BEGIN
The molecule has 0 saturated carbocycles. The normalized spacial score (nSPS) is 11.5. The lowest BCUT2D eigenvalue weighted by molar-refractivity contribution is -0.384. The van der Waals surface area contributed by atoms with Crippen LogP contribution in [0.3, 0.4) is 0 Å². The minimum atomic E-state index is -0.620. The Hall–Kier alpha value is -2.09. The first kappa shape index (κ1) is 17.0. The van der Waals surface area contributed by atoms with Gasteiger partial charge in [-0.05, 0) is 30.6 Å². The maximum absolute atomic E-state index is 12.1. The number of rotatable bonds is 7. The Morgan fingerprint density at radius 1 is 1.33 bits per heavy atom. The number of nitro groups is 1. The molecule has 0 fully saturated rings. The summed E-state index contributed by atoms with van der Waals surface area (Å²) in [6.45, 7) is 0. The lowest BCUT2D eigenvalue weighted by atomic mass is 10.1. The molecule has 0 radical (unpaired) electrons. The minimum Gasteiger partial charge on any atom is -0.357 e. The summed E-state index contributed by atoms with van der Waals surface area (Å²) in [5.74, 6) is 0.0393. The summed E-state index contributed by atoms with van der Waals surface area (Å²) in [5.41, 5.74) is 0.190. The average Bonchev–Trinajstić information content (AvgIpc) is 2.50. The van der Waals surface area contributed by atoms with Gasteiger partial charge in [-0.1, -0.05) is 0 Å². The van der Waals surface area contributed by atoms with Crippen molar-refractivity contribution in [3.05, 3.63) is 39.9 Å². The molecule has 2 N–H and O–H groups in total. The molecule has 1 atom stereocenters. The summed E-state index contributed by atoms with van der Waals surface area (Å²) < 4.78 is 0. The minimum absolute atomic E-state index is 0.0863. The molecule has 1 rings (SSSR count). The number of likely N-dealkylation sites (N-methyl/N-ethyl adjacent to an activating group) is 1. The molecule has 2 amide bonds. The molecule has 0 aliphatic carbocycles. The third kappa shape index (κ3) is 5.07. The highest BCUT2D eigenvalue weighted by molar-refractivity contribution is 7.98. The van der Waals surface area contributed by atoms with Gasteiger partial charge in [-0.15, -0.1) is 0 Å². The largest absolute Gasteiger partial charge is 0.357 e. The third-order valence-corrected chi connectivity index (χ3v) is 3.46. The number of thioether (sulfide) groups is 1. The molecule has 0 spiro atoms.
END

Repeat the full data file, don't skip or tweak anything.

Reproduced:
The molecule has 0 saturated carbocycles. The normalized spacial score (nSPS) is 11.5. The lowest BCUT2D eigenvalue weighted by molar-refractivity contribution is -0.384. The van der Waals surface area contributed by atoms with Crippen LogP contribution in [0.3, 0.4) is 0 Å². The minimum atomic E-state index is -0.620. The Hall–Kier alpha value is -2.09. The first kappa shape index (κ1) is 17.0. The van der Waals surface area contributed by atoms with Gasteiger partial charge in [-0.05, 0) is 30.6 Å². The maximum absolute atomic E-state index is 12.1. The number of rotatable bonds is 7. The Morgan fingerprint density at radius 1 is 1.33 bits per heavy atom. The number of nitro groups is 1. The molecule has 0 fully saturated rings. The summed E-state index contributed by atoms with van der Waals surface area (Å²) in [6.45, 7) is 0. The lowest BCUT2D eigenvalue weighted by atomic mass is 10.1. The molecule has 0 radical (unpaired) electrons. The minimum Gasteiger partial charge on any atom is -0.357 e. The summed E-state index contributed by atoms with van der Waals surface area (Å²) in [5.74, 6) is 0.0393. The summed E-state index contributed by atoms with van der Waals surface area (Å²) in [5.41, 5.74) is 0.190. The average Bonchev–Trinajstić information content (AvgIpc) is 2.50. The van der Waals surface area contributed by atoms with Gasteiger partial charge in [-0.1, -0.05) is 0 Å². The van der Waals surface area contributed by atoms with Crippen molar-refractivity contribution in [3.05, 3.63) is 39.9 Å². The molecule has 2 N–H and O–H groups in total. The molecule has 1 atom stereocenters. The summed E-state index contributed by atoms with van der Waals surface area (Å²) < 4.78 is 0. The minimum absolute atomic E-state index is 0.0863. The molecule has 1 rings (SSSR count). The number of likely N-dealkylation sites (N-methyl/N-ethyl adjacent to an activating group) is 1. The molecule has 2 amide bonds. The molecule has 0 aliphatic carbocycles. The third kappa shape index (κ3) is 5.07. The highest BCUT2D eigenvalue weighted by molar-refractivity contribution is 7.98. The van der Waals surface area contributed by atoms with Gasteiger partial charge in [-0.15, -0.1) is 0 Å². The largest absolute Gasteiger partial charge is 0.357 e. The third-order valence-corrected chi connectivity index (χ3v) is 3.46. The number of thioether (sulfide) groups is 1. The molecule has 0 spiro atoms.